Canadian craft beer matters
The culture behind beer is evident in the lives of many people, from going for a beer with friends after a day of work, to being personally involved in the brewing process. People typically include craft beer as a part of their definition of popular culture. I first found myself being roped into the craft beer industry when I was 19, after a friend got me a job as a bartender in a busy downtown restaurant in Calgary, Alberta.
The restaurant, called Beer Revolution, was well known for having staff with extensive knowledge of each of the 24 rotating beers they poured. I had to learn every one, or find a new job. I was forced to expand my knowledge of craft beer and the flavour profiles associated with it, past the standard mass-produced Pabst or Budweiser.
It was a difficult process to begin with, but after being exposed to different types and different flavours, I became immersed in the industry. My interest in craft beer has brought me much happiness and fun-filled times with family and friends, both new and old. There is a relationship between the culture and ideology behind craft beer and the influences on people’s daily lives. Through examining the social interactions that come with craft beer, we can see how it is a large part of the way many people live day-to-day.
Most start out in the craft beer industry just as I did, drinking the mass-produced, cheap beer that has been popular for decades. While craft beer has made a resurgence in the last ten years, the recipes and brewing processes behind it have been around for hundreds of years. The existence of craft beer in North America has been around for decades, dating back to one of the first small-scale breweries founded in San Francisco in 1849.
In the late 1900’s, small-scale breweries, or “micro” breweries, began to flourish due to the influx of people involved in homebrewing. Many who got involved in this community eventually became so attached they wanted to produce more than one batch of beer at a time, and so began the flood of craft breweries. Following this long road to where we stand now, we can see the journey has produced a massive array of different styles, flavours, and cultures. Some of the values that people within the craft beer industry possess are commitment to quality, patience, and the ability to adapt to changing environments. When considering the meanings behind these values and their relation to craft beer, it is apparent most people involved in the industry would much rather take the time to produce a product that has true passion and quality behind it. Because craft beer producers and drinkers put so much thought into the beverage, some people may view them as being pompous or arrogant beer snobs who only drink the “expensive” stuff. This isn’t the case—we just want to drink great beer.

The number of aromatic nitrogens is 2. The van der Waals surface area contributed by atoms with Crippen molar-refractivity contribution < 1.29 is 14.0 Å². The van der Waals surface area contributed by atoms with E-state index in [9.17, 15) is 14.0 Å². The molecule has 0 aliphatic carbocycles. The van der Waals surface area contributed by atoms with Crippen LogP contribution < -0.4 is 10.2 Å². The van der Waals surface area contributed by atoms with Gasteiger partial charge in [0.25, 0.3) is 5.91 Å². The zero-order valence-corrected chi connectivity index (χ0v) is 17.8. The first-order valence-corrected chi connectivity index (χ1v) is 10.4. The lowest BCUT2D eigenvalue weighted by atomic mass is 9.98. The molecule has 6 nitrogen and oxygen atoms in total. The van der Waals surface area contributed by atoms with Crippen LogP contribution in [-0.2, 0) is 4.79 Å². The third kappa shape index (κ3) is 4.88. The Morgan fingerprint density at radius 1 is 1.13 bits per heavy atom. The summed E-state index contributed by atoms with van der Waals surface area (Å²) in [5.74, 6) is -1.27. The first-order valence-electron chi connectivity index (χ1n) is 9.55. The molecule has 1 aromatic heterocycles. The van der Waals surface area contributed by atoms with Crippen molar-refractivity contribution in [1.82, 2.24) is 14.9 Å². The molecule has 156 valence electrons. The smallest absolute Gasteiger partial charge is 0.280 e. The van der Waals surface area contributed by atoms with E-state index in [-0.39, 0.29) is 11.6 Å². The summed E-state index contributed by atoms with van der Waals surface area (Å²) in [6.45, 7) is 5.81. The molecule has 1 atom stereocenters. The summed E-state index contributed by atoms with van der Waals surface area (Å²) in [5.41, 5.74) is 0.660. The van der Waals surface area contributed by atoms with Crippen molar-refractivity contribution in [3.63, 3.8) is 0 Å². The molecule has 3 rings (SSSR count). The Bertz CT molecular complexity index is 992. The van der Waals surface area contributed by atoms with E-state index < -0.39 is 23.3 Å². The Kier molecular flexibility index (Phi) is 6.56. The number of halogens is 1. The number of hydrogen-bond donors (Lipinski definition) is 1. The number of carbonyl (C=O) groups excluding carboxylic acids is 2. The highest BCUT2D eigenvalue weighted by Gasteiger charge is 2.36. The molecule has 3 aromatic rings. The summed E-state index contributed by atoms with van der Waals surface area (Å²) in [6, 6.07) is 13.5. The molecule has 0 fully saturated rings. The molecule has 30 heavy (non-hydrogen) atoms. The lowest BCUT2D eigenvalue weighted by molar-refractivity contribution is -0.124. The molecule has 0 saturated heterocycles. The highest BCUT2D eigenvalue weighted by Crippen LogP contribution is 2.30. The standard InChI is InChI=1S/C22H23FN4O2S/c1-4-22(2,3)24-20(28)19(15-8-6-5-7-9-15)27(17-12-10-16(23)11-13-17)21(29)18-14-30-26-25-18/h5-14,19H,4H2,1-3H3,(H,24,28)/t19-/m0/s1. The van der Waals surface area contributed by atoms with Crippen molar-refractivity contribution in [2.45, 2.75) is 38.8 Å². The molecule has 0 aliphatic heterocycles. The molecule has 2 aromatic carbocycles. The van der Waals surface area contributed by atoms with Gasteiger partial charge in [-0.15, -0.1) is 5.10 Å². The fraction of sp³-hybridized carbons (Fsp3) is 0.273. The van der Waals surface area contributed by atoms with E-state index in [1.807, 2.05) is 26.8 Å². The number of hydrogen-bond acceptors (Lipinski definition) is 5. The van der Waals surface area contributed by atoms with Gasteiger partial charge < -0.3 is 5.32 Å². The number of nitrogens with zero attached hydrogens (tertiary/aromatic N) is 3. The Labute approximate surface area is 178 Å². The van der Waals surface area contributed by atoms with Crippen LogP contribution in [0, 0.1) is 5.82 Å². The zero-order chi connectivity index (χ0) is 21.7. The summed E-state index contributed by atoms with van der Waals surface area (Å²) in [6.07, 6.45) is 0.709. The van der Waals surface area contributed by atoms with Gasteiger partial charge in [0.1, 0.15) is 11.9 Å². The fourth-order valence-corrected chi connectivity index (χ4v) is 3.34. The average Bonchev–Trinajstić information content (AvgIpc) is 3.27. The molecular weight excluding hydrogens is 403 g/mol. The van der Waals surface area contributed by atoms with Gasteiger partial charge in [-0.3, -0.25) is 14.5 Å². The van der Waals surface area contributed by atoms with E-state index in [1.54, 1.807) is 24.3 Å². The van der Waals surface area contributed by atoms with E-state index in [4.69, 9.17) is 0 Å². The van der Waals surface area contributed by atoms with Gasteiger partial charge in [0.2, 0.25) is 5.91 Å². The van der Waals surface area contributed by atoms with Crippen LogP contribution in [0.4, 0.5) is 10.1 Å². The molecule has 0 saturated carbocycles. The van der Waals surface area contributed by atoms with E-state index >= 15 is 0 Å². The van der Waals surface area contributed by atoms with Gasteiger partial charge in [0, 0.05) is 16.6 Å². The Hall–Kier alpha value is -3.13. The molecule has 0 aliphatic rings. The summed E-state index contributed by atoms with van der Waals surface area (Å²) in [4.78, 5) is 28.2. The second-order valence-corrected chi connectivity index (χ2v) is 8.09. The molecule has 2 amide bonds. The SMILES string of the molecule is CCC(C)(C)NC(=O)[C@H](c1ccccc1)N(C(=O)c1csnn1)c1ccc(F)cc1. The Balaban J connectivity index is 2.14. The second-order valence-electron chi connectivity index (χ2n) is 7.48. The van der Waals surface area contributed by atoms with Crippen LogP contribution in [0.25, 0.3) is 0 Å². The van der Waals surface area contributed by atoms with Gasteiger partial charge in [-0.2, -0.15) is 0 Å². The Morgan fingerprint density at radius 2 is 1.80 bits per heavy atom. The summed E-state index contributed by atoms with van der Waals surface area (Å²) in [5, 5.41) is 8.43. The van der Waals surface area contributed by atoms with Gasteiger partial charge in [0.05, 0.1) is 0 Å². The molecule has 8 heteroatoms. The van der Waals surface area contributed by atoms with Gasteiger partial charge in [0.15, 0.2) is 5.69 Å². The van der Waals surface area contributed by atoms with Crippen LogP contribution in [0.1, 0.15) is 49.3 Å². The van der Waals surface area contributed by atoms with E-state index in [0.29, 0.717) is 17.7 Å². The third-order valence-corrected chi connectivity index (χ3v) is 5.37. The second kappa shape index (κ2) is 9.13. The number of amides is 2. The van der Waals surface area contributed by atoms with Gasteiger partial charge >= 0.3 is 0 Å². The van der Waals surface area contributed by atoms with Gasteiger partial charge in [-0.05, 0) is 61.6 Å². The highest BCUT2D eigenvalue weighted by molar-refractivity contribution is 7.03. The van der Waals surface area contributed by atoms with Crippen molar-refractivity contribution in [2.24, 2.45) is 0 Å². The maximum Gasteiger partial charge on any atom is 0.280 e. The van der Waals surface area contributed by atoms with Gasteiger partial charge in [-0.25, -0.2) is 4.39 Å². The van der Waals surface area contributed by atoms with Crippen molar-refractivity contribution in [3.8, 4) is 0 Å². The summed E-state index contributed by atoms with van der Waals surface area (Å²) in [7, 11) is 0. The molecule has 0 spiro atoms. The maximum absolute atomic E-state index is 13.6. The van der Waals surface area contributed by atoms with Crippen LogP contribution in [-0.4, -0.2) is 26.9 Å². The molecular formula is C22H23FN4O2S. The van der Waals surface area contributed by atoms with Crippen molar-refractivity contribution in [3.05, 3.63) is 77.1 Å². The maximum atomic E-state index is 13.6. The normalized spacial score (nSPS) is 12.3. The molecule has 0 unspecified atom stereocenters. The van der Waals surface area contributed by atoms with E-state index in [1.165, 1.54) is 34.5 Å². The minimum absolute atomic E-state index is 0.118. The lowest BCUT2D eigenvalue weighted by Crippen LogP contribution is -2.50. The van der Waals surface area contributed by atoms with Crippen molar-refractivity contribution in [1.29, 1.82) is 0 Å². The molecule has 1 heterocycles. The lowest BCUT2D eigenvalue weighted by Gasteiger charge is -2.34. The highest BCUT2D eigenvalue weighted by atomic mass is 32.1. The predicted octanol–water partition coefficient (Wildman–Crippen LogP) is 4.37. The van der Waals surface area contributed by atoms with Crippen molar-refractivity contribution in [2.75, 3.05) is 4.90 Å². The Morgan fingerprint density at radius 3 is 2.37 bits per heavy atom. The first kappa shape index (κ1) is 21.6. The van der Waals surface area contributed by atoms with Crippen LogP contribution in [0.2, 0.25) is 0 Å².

The Conference Board of Canada released a research report in 2014 stating that “the beer economy supports 1 out of every 100 jobs in Canada, and generates $5.8 billion in government revenues in the form of product, income, and corporate taxes.” The beer industry incorporates jobs such as servers, bartenders, and restaurant owners,and I believe jobs such as these are a crucial part in spreading the passion of beer beyond what the brewers themselves offer.
As well, the chain of jobs created beyond the brewery and restaurants is immense. Welders and steelworkers are required to make the tanks and brewing equipment, drivers are required to deliver the equipment, and there needs to be someone with the trade skill to assemble everything. After everything is put together and the beer has been made, there also needs to be distributors, sales representatives, and marketers. Many breweries also sell branded goods such as clothing, glassware, and accessories such as lanyards, sunglasses, and coozies—all which need to be produced, too.
This goes to show just how the making of beer in Canada can be one of the most productive and efficient industries. Canadians are becoming more and more aware of the positive ideologies associated with craft beer production. Even throughout the unpredictable economy, this simple product has weathered all obstacles and emerged victorious. To me, craft beer is a large part of my life and something I enjoy very much, which in turn makes it a part of my definition of popular culture.
If you’re looking to reach out to others who may share the same interests in craft beer as you, or if you’re new to craft beer and want to learn more, there’s an entire online community of craft beer drinkers that has been active for many years. There are tons of websites that bring enthusiasts of all styles together in a variety of different ways. Websites such as Talk Beer and Beer Advocate offer platforms for people to have open discussions about a wide range of beer-related topics, or even become involved in giving individual beers or breweries a rating. These types of online sources have evolved into places where you can attempt to find a specific beer in your area, retrieve information on beer recipes, and even send or receive beer from other users. The sense of community these websites generate is great for all interested in furthering their knowledge, as well as gaining the courage to pursue a potential career within the industry.
Vancouver Island has numerous (and awesome) breweries you can visit to grab a pint or a growler to go. In Nanaimo, we have Longwood, White Sails, and Wolf Brewing. In Victoria, there’s Hoyne, Lighthouse, Phillips, and Driftwood. Chemainus has Riot Brewing Co., and in Duncan, there’s Red Arrow. Cumberland and Tofino also have brewing companies too. If you’re ever looking for something to do on the weekends, grab a pint and support your local breweries.